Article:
Typographical Engraving Machine

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There was a third man. He didn't give evidence. - Graham Greene. The Third Man.

1. Context and Problems

The existence of this machine is attested in only one brief comment in one article by N. J. Werner [1] (nevertheless, Werner is a reliable source and he is in this case speaking of a machine that was made for him in his partnership with Schroeder). It was a one-off machine (apparently), and might easily be dismissed as unimportant. Yet it was almost certainly involved in some not unimportant type making work, and its existence might solve a mystery in the history of the type-making activities of both Schroeder and Werner. Unfortunately, the single reference to it is so brief that it isn't even clear what function this machine served (whether it was a pattern or a matrix engraver). Here's what I think I know, in context.

The first typefounder's matrices made by machine (by pantograph) in the US were cut directly as matrices by William A. Schraubstädter at the Central Type Foundry on a horizontal pantograph made originally in Germany (which I am calling, for lack of a real name, the "Central Type Foundry Pantograph." [2] The faces cut were Geometric, Geometric Italic, and Morning Glory. Later, Type Writer was made using the same methods.

Gustave F. Schroeder cut the working patterns for these. [3] It isn't entirely clear how Schroeder cut these patterns - whether by hand engraving, by machine engraving using the Central Type Foundry Pantograph, or by machine engraving using some other, unknown, pantograph. Schroeder was a trained hand engraver who later became a skilled machine engraver, so all of these possibilities are equally likely.

In either 1888 or 1889, Schroeder and Nicholas Werner left the Central Type Foundry to set up in partnership as independent commercial matrix engravers (as Schroeder & Werner). They may have been the first firm of this kind. [4] Both Schroeder and Werner were technically competent, but Schroeder had trained in engraving while Werner had trained in printing. Schroeder, therefore, seems to have guided the technological side of the establishing of their partnership.

He did two things (at least): He purchased the Central Type Foundry Pantograph [5] and he designed and had manufactured a new pantograph. [6] It was manufactured for the partnership of Schroeder & Werner by the Boyer Machine Company in St. Louis. [7] This is the pantograph which is the subject of this present Notebook. It has no name of which I am aware, so I'm calling it the "Schroeder-Boyer" machine after its developer and manufacturer.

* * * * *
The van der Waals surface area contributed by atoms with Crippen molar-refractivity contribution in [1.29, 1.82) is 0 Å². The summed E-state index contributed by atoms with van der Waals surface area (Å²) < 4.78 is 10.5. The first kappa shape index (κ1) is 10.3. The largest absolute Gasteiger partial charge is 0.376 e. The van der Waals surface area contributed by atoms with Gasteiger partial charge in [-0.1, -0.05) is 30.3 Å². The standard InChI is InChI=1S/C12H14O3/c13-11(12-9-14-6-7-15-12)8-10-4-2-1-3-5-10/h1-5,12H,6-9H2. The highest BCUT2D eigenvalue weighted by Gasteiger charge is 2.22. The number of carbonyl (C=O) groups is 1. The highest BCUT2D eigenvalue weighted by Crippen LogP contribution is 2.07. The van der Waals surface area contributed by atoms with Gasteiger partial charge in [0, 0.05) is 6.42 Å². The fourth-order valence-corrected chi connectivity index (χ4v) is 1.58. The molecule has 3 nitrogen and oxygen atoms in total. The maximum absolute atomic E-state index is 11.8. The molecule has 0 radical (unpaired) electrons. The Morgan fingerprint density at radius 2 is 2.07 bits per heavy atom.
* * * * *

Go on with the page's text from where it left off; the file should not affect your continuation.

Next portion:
What Werner says is: "Later on Mr. Schroeder, with whom I became associated in 1888 at type engraving, had several improvements incorporated in a new engraving machine, which was built for us by the Boyer Machine Company, of Saint Louis, whose head at the time, Joseph Boyer, is now one of the leading men of the Burroughs Adding Machine Company. Mr. Schroder was also the first to apply electric power to such a machine." [7]

In a different article, Werner also remarks that "[Benton's] machine employed what is known technically as the upright pantograph, while the machines used in St. Louis had the flat pantograph. The two principles have about equal use. The upright pantograph, however, produces a certain small amount of distortion of the pattern used, due to swings from a central point, while the flat pantograph has no distortion." [8]

So we do know this about the machine itself:

There is one very important detail, however, which we do not know about this pantograph: whether it was intended/used for engraving working patterns or for engraving matrices (or possibly for both). Neither do we know any actual details of the mechanical features of the machine.

The partnership of Schroeder and Werner did not last long, although there is no indication that its dissolution was unfriendly (Werner speaks very highly of Schroeder in his later writing). In 1891, Schroeder moved to Mill Valley, California. He would have been about 30 years old at the time. He continued, there, engraving matrices as an independent. Werner remained in St. Louis (his later writings are very much those of a partisan of that city). He, too, continued engraving matrices as an independent (at least until he began working for the Inland Type Foundry, founded by the sons of Carl Schraubstädter (of the Central) in 1895, not long after the amalgamation of the Central into ATF.

This raises an obvious question, for which at present I can offer no solution: who got the pantographs?